Friday, March 6, 2015

[Pri20150306TTT] The Tricky Triangle


     This is another one of those tricky primary school mathematics questions involving areas.  A perfunctory glance at the area seems to suggest there are four pieces.  Later you might realise that you can think of it as two quarter-circles with two little 45°-45°-90° isosceles triangles removed. 

     Our plan will be to first find the areas of the two quarter circles and then to subtract the areas of the isosceles triangles.  This is our usual divide-and-conquer strategy [ Heuristics H10 & H11 ].  Notice that the two quarter-circles can be rearranged [H09] into a semi-circle with radius 10 cm.  Simple enough.

What about the two exised triangles?  Notice that the longest sides  (the sloping sides) of the triangles (highlighted in green) are each equal to the radius  10 cm  of the quarter-circles, simply because they, by touching the arcs, are themselves also radii of the quarter-circles.

However, the problem seems to be that we do not know the base and the height of each triangle.  Examiners for Singapore Primary School mathematics like to set this sort of questions involving areas of isosceles right-angled triangles, in which you are given only the length of the hypotenuse (the longest side).  How to tackle this kind of situation?  By using our imagination!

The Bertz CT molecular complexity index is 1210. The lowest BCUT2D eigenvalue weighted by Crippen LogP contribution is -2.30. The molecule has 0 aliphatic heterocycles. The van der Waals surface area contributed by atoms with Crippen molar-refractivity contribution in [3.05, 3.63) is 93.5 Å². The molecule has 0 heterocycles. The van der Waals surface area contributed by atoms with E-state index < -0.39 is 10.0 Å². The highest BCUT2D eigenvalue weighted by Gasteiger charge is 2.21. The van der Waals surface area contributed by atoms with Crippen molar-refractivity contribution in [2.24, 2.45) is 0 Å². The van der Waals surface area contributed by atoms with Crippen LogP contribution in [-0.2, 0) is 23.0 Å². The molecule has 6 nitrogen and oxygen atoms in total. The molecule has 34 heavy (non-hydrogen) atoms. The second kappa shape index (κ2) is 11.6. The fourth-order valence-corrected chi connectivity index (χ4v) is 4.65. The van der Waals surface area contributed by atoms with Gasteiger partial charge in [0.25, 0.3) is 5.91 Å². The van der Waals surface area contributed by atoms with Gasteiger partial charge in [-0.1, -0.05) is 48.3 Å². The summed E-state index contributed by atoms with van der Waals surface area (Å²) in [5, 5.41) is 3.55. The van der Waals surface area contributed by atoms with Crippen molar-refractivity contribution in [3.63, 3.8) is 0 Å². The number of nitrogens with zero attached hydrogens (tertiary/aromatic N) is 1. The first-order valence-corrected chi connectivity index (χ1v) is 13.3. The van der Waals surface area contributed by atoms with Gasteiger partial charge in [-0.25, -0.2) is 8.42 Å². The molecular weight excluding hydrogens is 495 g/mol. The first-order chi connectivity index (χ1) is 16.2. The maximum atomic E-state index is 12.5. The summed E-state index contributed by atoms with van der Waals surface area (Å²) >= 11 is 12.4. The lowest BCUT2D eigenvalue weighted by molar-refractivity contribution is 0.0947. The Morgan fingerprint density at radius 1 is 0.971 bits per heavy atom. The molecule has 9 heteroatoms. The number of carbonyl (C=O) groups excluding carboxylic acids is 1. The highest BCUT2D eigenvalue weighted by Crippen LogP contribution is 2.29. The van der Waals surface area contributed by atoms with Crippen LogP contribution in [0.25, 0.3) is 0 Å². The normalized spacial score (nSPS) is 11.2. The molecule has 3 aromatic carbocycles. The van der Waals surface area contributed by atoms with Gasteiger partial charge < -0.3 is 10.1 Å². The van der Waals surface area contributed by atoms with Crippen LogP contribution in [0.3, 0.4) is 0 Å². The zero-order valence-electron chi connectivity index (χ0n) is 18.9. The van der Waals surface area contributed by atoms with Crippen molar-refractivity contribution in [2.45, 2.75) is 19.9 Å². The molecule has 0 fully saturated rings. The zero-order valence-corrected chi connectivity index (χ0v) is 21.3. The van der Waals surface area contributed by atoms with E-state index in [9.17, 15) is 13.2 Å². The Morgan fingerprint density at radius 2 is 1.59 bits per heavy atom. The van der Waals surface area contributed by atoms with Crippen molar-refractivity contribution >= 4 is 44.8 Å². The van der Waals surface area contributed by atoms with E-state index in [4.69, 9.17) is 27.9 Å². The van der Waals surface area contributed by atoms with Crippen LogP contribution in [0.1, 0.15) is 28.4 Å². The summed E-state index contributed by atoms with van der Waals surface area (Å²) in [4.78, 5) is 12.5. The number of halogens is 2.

Imagine that the two triangles are brought together.  This forms a larger right-angled isosceles triangle.  However, now you realise it is half of a 10 cm by 10 cm square.  You can also imagine turning the triangle around until one of the 10 cm sides is horizontal.  Treating this as the base, the height of the triangle is 10 cm.  Either way, you are able to solve it and get the same answer.
     All that is left now is to subtract this from your area of the semi-circle found earlier.

   Shaded Area [in cm2]
= Area of two quarter-circles – area of two triangles
= Area of semi-circle – area of combined triangle
= ½ ´ p ´ (10) 2  – ½ ´ 10 ´ 10
= 50p  – 50

Ans: Shaded area = 107.08 cm2.

H09. Restate the problem in another way
H10. Simplify the problem
H11. Solve part of the problem

     We solved this problem by breaking it down into smaller problems.  Since areas are unchanged when you shift them, or turn them, or reflect them, we are able to arrange the two quarter-circle pieces into one semi-circle.  We can also combine the two triangles into a larger triangle for which we know the base and the height.  By breaking down the problem and transmuting these smaller problems into equivalent problems, our task becomes much simpler, allowing us to get the solution quickly.

Please refer to this similar problem.

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